The results of ISP-level content filtering tests released today by the federal government have revealed that the products tested could filter websites with illegal content or block entire peer-to-peer networks such as BitTorrent, but could not identify illegal content shared on peer-to-peer networks.
The results of ISP-level content filtering tests released today by the federal government have revealed that the products tested could filter websites with illegal content or block entire peer-to-peer networks such as BitTorrent, but could not identify illegal content shared on peer-to-peer (P2P) networks.
The report, released today by the Department of Broadband, Communications and the Digital Economy, showed ISP filtering technologies were improving, however it also highlighted significant holes in current technologies to automatically filter content shared over peer-to-peer networks.
While all six tested products, which were not named, were able to block entire networks of non-Web protocol traffic, such as instant messaging and peer-to-peer networks, none could identify illegal or inappropriate content over those networks.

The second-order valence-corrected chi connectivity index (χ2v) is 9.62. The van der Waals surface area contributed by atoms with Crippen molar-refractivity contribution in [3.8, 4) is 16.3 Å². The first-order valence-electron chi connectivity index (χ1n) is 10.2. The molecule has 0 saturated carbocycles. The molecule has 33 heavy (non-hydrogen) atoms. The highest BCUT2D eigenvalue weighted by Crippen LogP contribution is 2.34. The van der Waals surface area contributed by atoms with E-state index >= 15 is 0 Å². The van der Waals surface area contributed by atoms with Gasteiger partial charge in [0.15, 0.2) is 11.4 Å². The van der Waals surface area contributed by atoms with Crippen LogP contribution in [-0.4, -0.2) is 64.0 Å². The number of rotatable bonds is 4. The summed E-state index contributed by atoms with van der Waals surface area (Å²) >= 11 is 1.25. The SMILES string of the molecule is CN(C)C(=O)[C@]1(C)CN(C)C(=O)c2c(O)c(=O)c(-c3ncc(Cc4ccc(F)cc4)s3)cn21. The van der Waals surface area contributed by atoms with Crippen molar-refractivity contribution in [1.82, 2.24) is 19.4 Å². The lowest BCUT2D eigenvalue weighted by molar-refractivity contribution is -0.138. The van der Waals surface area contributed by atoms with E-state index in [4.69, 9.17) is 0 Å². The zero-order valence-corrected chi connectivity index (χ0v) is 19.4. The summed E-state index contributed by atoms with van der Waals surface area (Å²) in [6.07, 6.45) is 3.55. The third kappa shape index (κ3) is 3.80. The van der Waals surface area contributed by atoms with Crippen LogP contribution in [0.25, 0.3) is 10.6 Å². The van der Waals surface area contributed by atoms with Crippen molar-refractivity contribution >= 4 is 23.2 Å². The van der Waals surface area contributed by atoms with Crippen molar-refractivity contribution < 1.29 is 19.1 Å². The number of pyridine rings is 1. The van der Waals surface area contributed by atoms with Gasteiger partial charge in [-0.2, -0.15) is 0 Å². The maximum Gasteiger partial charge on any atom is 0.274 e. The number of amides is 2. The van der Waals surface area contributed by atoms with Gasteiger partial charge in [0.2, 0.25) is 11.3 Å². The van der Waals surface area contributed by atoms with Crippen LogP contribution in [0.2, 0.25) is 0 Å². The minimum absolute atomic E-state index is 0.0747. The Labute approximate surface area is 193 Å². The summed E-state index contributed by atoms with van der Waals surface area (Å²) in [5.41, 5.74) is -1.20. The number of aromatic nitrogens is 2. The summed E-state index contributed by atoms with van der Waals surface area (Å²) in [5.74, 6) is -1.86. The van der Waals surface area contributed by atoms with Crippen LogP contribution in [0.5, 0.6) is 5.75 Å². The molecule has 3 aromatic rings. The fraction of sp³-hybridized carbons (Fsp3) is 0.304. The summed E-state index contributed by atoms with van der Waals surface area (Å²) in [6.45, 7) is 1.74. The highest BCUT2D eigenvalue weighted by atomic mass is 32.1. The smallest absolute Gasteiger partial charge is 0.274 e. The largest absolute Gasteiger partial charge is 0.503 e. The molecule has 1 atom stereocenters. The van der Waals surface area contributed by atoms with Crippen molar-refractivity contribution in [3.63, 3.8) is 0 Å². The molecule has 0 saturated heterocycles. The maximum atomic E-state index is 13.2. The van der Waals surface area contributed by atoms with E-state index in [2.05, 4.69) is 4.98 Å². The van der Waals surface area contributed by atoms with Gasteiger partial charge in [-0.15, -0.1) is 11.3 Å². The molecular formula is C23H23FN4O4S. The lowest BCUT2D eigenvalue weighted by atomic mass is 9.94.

However, the report showed that new filtering technologies imposed far less network degradation when turned on than under previous tests using older technology.
Under previous tests, network performance degradation was no less than 75 per cent, while this round of tests ranged between two per cent for the best product and 87 per cent for the worst. Products also performed better in accurately blocking blacklisted content.
Current technologies can block entire P2P networks, but not specific content. (Credit: ACMA)
"It is very encouraging to see that the industry has made significant progress with ISP filtering products and we are heartened that many of the products tested are commercially available, with many of them already deployed overseas," Communications Minister Senator Conroy said.
"The next step is to test filter technologies in a real world environment with a number of ISPs and internet users," Senator Conroy said.
A spokesperson for Conroy's office said the department expected a live test to begin before the end of the year. The government will release an expression of interest to ISPs for the tests.
A range of filtering techniques were tested at Telstra's Broadband eLab by testing company Enex Testlabs, which compared Domain Name Service poisoning, packet filtering and analysis-based filtering.
The trials are aimed at determining whether broad-scale ISP level filtering would be feasible for the purpose of boosting online safety laws.